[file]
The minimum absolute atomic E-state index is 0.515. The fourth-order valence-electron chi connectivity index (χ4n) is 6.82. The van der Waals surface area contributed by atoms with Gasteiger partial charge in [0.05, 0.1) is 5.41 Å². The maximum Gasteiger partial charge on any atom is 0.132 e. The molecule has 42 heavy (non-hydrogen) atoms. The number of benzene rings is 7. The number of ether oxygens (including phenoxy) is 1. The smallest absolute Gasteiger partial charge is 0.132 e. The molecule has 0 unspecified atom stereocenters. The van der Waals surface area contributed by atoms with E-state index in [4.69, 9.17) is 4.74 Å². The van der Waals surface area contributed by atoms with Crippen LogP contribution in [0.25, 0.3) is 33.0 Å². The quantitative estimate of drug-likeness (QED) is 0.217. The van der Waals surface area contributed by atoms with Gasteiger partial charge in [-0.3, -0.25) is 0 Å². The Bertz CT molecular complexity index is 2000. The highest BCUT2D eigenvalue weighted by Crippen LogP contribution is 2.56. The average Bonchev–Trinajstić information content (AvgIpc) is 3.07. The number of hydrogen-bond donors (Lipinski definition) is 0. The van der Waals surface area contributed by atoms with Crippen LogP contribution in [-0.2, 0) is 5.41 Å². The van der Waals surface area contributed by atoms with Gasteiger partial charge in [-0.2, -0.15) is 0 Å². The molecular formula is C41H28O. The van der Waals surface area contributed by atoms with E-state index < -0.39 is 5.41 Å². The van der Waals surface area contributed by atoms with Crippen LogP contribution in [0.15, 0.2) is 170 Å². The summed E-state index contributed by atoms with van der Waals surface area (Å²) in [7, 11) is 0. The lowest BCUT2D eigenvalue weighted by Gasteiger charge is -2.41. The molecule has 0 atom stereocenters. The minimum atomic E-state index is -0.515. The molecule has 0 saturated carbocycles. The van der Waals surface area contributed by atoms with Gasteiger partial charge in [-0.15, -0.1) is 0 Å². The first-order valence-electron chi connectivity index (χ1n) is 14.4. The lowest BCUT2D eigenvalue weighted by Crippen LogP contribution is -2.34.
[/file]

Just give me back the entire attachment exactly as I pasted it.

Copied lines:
The minimum absolute atomic E-state index is 0.515. The fourth-order valence-electron chi connectivity index (χ4n) is 6.82. The van der Waals surface area contributed by atoms with Gasteiger partial charge in [0.05, 0.1) is 5.41 Å². The maximum Gasteiger partial charge on any atom is 0.132 e. The molecule has 42 heavy (non-hydrogen) atoms. The number of benzene rings is 7. The number of ether oxygens (including phenoxy) is 1. The smallest absolute Gasteiger partial charge is 0.132 e. The molecule has 0 unspecified atom stereocenters. The van der Waals surface area contributed by atoms with E-state index in [4.69, 9.17) is 4.74 Å². The van der Waals surface area contributed by atoms with Crippen LogP contribution in [0.25, 0.3) is 33.0 Å². The quantitative estimate of drug-likeness (QED) is 0.217. The van der Waals surface area contributed by atoms with Gasteiger partial charge in [-0.3, -0.25) is 0 Å². The Bertz CT molecular complexity index is 2000. The highest BCUT2D eigenvalue weighted by Crippen LogP contribution is 2.56. The average Bonchev–Trinajstić information content (AvgIpc) is 3.07. The number of hydrogen-bond donors (Lipinski definition) is 0. The van der Waals surface area contributed by atoms with Crippen LogP contribution in [-0.2, 0) is 5.41 Å². The van der Waals surface area contributed by atoms with Gasteiger partial charge in [-0.2, -0.15) is 0 Å². The molecular formula is C41H28O. The van der Waals surface area contributed by atoms with E-state index < -0.39 is 5.41 Å². The van der Waals surface area contributed by atoms with Crippen LogP contribution in [0.15, 0.2) is 170 Å². The summed E-state index contributed by atoms with van der Waals surface area (Å²) in [7, 11) is 0. The lowest BCUT2D eigenvalue weighted by Gasteiger charge is -2.41. The molecule has 0 atom stereocenters. The minimum atomic E-state index is -0.515. The molecule has 0 saturated carbocycles. The van der Waals surface area contributed by atoms with Gasteiger partial charge in [-0.15, -0.1) is 0 Å². The first-order valence-electron chi connectivity index (χ1n) is 14.4. The lowest BCUT2D eigenvalue weighted by Crippen LogP contribution is -2.34.